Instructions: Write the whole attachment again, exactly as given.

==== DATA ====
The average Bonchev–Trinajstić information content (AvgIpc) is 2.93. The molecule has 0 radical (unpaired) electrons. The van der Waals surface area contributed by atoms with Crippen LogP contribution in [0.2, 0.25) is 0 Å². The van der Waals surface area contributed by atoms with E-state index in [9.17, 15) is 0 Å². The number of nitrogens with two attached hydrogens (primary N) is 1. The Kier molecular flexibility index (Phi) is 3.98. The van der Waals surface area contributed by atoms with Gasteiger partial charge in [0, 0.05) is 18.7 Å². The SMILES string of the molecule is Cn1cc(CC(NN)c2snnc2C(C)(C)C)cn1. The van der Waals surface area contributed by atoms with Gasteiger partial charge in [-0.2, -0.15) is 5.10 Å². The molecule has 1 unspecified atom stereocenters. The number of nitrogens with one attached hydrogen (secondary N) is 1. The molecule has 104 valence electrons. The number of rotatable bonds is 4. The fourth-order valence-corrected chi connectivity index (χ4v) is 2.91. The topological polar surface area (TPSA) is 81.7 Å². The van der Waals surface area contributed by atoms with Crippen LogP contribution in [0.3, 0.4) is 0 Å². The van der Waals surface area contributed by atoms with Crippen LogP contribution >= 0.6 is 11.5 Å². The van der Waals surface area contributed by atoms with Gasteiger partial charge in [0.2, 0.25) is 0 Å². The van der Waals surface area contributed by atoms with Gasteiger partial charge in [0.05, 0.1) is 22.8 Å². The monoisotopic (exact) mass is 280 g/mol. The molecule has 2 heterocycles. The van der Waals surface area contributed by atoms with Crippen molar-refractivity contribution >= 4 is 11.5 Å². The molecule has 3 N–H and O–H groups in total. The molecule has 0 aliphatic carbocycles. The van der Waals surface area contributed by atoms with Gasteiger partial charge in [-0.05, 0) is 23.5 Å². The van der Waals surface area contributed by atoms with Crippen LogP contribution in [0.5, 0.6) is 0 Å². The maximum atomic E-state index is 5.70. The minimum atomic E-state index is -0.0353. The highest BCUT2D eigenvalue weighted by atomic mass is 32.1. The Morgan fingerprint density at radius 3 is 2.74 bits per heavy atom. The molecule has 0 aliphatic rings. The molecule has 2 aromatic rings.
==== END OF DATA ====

The average Bonchev–Trinajstić information content (AvgIpc) is 2.93. The molecule has 0 radical (unpaired) electrons. The van der Waals surface area contributed by atoms with Crippen LogP contribution in [0.2, 0.25) is 0 Å². The van der Waals surface area contributed by atoms with E-state index in [9.17, 15) is 0 Å². The number of nitrogens with two attached hydrogens (primary N) is 1. The Kier molecular flexibility index (Phi) is 3.98. The van der Waals surface area contributed by atoms with Gasteiger partial charge in [0, 0.05) is 18.7 Å². The SMILES string of the molecule is Cn1cc(CC(NN)c2snnc2C(C)(C)C)cn1. The van der Waals surface area contributed by atoms with Gasteiger partial charge in [-0.2, -0.15) is 5.10 Å². The molecule has 1 unspecified atom stereocenters. The number of nitrogens with one attached hydrogen (secondary N) is 1. The molecule has 104 valence electrons. The number of rotatable bonds is 4. The fourth-order valence-corrected chi connectivity index (χ4v) is 2.91. The topological polar surface area (TPSA) is 81.7 Å². The van der Waals surface area contributed by atoms with Crippen LogP contribution in [0.3, 0.4) is 0 Å². The van der Waals surface area contributed by atoms with Crippen LogP contribution >= 0.6 is 11.5 Å². The van der Waals surface area contributed by atoms with Gasteiger partial charge in [0.2, 0.25) is 0 Å². The van der Waals surface area contributed by atoms with Gasteiger partial charge in [0.05, 0.1) is 22.8 Å². The monoisotopic (exact) mass is 280 g/mol. The molecule has 2 heterocycles. The van der Waals surface area contributed by atoms with Crippen molar-refractivity contribution >= 4 is 11.5 Å². The molecule has 3 N–H and O–H groups in total. The molecule has 0 aliphatic carbocycles. The van der Waals surface area contributed by atoms with Gasteiger partial charge in [-0.05, 0) is 23.5 Å². The van der Waals surface area contributed by atoms with Crippen LogP contribution in [0.5, 0.6) is 0 Å². The maximum atomic E-state index is 5.70. The minimum atomic E-state index is -0.0353. The highest BCUT2D eigenvalue weighted by atomic mass is 32.1. The Morgan fingerprint density at radius 3 is 2.74 bits per heavy atom. The molecule has 0 aliphatic rings. The molecule has 2 aromatic rings.